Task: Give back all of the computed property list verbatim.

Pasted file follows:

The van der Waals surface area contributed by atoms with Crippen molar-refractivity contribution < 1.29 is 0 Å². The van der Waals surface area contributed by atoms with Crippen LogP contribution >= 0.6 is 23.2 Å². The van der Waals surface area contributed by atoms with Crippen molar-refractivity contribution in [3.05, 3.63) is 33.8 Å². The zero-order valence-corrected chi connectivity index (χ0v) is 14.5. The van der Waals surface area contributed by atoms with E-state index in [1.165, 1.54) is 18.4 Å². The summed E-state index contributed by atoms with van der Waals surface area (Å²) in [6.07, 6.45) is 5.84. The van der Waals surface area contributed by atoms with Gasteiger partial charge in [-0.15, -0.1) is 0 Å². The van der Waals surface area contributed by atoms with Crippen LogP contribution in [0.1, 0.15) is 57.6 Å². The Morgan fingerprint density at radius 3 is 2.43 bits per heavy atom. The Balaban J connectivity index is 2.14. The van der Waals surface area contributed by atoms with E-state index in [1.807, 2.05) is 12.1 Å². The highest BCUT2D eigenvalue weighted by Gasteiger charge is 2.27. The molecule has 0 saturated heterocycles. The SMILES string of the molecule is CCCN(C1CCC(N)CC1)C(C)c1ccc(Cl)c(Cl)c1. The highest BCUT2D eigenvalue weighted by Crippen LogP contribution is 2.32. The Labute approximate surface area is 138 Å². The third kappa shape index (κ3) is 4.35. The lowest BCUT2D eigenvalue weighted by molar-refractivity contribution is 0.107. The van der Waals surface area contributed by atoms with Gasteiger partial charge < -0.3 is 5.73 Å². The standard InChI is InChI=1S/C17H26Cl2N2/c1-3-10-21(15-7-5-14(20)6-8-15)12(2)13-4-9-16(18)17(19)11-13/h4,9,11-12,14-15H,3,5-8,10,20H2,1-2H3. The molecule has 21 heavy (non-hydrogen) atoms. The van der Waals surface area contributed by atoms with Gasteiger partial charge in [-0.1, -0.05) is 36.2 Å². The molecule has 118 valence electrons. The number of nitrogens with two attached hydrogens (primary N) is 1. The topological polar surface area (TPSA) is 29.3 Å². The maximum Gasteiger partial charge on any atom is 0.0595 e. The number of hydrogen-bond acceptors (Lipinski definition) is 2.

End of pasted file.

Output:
The van der Waals surface area contributed by atoms with Crippen molar-refractivity contribution < 1.29 is 0 Å². The van der Waals surface area contributed by atoms with Crippen LogP contribution >= 0.6 is 23.2 Å². The van der Waals surface area contributed by atoms with Crippen molar-refractivity contribution in [3.05, 3.63) is 33.8 Å². The zero-order valence-corrected chi connectivity index (χ0v) is 14.5. The van der Waals surface area contributed by atoms with E-state index in [1.165, 1.54) is 18.4 Å². The summed E-state index contributed by atoms with van der Waals surface area (Å²) in [6.07, 6.45) is 5.84. The van der Waals surface area contributed by atoms with Gasteiger partial charge in [-0.15, -0.1) is 0 Å². The van der Waals surface area contributed by atoms with Crippen LogP contribution in [0.1, 0.15) is 57.6 Å². The Morgan fingerprint density at radius 3 is 2.43 bits per heavy atom. The Balaban J connectivity index is 2.14. The van der Waals surface area contributed by atoms with E-state index in [1.807, 2.05) is 12.1 Å². The highest BCUT2D eigenvalue weighted by Gasteiger charge is 2.27. The molecule has 0 saturated heterocycles. The SMILES string of the molecule is CCCN(C1CCC(N)CC1)C(C)c1ccc(Cl)c(Cl)c1. The highest BCUT2D eigenvalue weighted by Crippen LogP contribution is 2.32. The Labute approximate surface area is 138 Å². The third kappa shape index (κ3) is 4.35. The lowest BCUT2D eigenvalue weighted by molar-refractivity contribution is 0.107. The van der Waals surface area contributed by atoms with Gasteiger partial charge < -0.3 is 5.73 Å². The standard InChI is InChI=1S/C17H26Cl2N2/c1-3-10-21(15-7-5-14(20)6-8-15)12(2)13-4-9-16(18)17(19)11-13/h4,9,11-12,14-15H,3,5-8,10,20H2,1-2H3. The molecule has 21 heavy (non-hydrogen) atoms. The van der Waals surface area contributed by atoms with Gasteiger partial charge in [-0.1, -0.05) is 36.2 Å². The molecule has 118 valence electrons. The number of nitrogens with two attached hydrogens (primary N) is 1. The topological polar surface area (TPSA) is 29.3 Å². The maximum Gasteiger partial charge on any atom is 0.0595 e. The number of hydrogen-bond acceptors (Lipinski definition) is 2.